First, a person who abuses a position of trust and authority to sexually assault a minor is despicable. And the crime -- especially if it is repeated over time with a succession of victims -- is one that is as close to being unpardonable as most of us can imagine.
Second, tabs need to be kept on such a predator, since experience and common sense tell us there is a risk of reoffending, and that society will share the blame if it does not take steps to ensure more vulnerable young people are not taken advantage of by someone known to have this particular screw loose.
Next, let's go over a few things we can all agree on about what should happen with criminals in general after they have served their time.
For starters, we don't want them to be a permanent financial burden on the state, especially after we have spent a fortune investigating them, giving them a fair trial, incarcerating them and then monitoring them during their parole period.
On the contrary, we would like them to get a job, pay taxes and support themselves. Of course, we'd like them to make some form of restitution to society, starting with a convincing demonstration of remorse. But as a minimum, we don't want to ever see them in the justice system again, whether it be a repeat of the original offence or any other illegal activity.
So then: How does this rough consensus help us evaluate a part of the justice system so unfortunately -- and misleadingly to many ears -- covered by the word "pardon"?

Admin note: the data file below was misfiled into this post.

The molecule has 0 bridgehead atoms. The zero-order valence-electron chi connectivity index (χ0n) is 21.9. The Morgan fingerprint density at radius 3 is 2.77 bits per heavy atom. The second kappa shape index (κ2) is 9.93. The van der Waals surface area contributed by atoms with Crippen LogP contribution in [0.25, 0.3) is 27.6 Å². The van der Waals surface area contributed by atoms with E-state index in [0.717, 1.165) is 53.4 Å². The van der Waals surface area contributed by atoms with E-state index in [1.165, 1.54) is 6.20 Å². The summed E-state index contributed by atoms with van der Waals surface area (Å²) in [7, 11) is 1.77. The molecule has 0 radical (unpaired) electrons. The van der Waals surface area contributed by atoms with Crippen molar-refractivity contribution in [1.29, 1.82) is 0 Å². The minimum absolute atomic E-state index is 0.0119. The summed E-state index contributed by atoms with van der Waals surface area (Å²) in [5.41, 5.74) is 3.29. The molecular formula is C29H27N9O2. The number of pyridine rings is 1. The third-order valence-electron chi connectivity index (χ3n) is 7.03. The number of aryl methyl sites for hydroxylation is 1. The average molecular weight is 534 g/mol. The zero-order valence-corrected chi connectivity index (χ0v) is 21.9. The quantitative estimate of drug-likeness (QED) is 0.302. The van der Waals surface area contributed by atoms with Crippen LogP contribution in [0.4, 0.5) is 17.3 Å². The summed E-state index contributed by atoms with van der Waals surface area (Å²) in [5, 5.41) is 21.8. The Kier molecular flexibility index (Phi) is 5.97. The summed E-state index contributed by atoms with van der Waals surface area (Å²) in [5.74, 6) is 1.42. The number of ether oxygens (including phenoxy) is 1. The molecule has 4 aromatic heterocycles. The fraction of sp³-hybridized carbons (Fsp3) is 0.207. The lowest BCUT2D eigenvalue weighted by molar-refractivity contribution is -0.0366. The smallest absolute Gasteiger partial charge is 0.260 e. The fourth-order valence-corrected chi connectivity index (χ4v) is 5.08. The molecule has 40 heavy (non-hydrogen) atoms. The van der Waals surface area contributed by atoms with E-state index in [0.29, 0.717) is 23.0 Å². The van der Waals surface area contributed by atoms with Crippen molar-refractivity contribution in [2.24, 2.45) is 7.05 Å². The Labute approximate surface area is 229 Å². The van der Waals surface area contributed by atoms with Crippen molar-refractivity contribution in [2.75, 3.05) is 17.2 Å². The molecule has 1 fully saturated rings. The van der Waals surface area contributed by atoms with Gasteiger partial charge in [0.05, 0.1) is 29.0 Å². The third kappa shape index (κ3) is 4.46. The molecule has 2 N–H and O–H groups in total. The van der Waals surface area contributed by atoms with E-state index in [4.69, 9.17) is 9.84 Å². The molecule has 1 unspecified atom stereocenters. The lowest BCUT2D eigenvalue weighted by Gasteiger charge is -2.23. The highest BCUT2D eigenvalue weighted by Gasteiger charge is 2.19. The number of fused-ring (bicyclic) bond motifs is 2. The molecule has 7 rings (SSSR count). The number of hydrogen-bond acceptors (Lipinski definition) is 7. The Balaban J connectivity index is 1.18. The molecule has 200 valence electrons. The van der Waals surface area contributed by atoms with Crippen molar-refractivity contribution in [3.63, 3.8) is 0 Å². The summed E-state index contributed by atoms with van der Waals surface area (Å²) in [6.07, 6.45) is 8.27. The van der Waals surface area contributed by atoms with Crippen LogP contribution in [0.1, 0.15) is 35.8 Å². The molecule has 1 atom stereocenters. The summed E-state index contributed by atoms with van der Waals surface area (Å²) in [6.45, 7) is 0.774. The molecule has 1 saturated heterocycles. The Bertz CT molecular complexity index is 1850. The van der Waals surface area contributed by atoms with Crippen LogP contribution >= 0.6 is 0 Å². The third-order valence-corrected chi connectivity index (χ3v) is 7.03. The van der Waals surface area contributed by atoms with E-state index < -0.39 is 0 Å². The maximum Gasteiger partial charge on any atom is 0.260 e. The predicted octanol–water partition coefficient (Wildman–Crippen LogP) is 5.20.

If it was meant to convey the first definition offered by the Oxford Concise Dictionary -- forgiveness -- Canadians would rightly be burying Stephen Harper's government in mail asking why the law would allow such a dispensation to be given to a sex offender who has never even apologized to his victims, and what business it was of the Parole Board to forgive James on society's behalf.
But the kind of pardon involved here is the Oxford Concise's second definition -- remission of legal consequences of crime or conviction -- and even then it is only partial. The person granted this legal "pardon" still has a criminal record, and in the case of a sex offender, still has his name on the appropriate registry.
The key thing about a pardon -- available to anyone who has not been in legal trouble for five years -- is that it makes it easier to find a job by allowing the person to claim on an employment application that he has no criminal conviction. And even then, a pardoned sex offender is flagged if he seeks a job that involves children or other vulnerable people.